You see it there, pictured above? G-O-D! Spelled out! In all caps!
The line cook called over his co-workers, Marino said. Photos were snapped and posted to Facebook, as one does. Then, the media heard about it.
Media like local news station WAFB, which filed this report:
“I know what I saw and what I experienced, and it happened within a two-minute time frame,” Marino told The Post when asked if anyone (eggnostics?) had suggested it was a hoax. “I’ve still got the eggplant.”
Being among the first to glimpse the Holy Eggplant? Amazing, Marino said. The response that followed? Tremendous. So now what? Uh … well … about that …
“I really don’t know how to age eggplant,” Marino said. “I don’t know the best way to keep an eggplant like that. But you can still see the configuration.”
Honestly, though, what do you do with a half-cooked slice of eggplant that literally contains the word
of G-O-D? At present, it’s wrapped up in the restaurant’s freezer and turning a wee bit brownish. Up next? Who knows. It’ll probably get vacuum-sealed, Marino says. Does anyone have a better idea?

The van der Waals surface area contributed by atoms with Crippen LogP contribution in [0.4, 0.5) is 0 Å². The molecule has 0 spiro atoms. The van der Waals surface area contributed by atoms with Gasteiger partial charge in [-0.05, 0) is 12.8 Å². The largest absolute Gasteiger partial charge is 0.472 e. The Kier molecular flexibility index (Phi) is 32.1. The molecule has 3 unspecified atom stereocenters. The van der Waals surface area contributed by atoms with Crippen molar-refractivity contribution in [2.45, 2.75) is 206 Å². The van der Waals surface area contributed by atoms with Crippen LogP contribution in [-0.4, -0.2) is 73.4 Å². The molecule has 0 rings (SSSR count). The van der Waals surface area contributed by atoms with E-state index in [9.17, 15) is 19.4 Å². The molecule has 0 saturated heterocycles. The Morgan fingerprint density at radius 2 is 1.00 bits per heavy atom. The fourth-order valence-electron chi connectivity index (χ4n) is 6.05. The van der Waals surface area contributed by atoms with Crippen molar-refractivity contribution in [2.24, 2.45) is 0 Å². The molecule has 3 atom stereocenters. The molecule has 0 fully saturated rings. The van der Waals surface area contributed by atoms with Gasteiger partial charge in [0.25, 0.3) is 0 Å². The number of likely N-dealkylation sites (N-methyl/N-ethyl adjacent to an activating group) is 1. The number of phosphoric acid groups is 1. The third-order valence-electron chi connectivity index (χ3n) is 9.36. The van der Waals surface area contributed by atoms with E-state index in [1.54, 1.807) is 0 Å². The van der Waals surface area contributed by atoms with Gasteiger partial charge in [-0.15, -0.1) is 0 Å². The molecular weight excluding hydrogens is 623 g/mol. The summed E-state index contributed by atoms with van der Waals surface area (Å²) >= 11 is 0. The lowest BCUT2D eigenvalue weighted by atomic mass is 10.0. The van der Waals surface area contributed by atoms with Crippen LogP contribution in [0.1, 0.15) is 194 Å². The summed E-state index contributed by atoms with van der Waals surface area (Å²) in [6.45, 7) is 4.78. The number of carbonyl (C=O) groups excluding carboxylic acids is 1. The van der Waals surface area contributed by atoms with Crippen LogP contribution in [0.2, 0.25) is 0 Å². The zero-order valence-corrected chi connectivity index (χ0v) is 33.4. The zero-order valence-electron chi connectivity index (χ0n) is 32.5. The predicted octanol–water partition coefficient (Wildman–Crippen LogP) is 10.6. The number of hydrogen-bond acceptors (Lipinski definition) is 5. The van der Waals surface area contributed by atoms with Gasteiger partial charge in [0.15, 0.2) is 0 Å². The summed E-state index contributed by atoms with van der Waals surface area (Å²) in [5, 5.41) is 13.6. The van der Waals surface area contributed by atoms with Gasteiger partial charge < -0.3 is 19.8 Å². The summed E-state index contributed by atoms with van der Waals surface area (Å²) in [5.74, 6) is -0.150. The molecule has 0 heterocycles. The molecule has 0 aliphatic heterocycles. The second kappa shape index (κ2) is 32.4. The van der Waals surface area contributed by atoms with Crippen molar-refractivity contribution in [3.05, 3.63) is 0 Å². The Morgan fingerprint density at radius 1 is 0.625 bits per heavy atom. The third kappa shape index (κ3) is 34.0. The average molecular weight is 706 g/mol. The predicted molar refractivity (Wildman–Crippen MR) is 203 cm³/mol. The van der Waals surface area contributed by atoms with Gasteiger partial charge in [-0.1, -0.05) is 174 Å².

“I got no plans with it,” Marino said. “I don’t know what to do with it. I’m just gonna keep it, I guess.”
Might as well. It could be worth something someday. The eggplant joins a number of headline-making religious food items, some of which sold for big bucks. There was Potato Chip Jesus, Banana Peel Jesus, and who could forget Cheeto Jesus:
If you’re interested, there’s currently a Jesus hot chocolate mug for sale on eBay (Description: “The face of Christ appeared in the hot chocolate on the side of this mug”). Or for $40, a Jesus grilled-cheese press could be yours.
Or you could probably just visit Marino’s restaurant and ask him to open up the freezer. It might still be there! After all this, would you throw it away?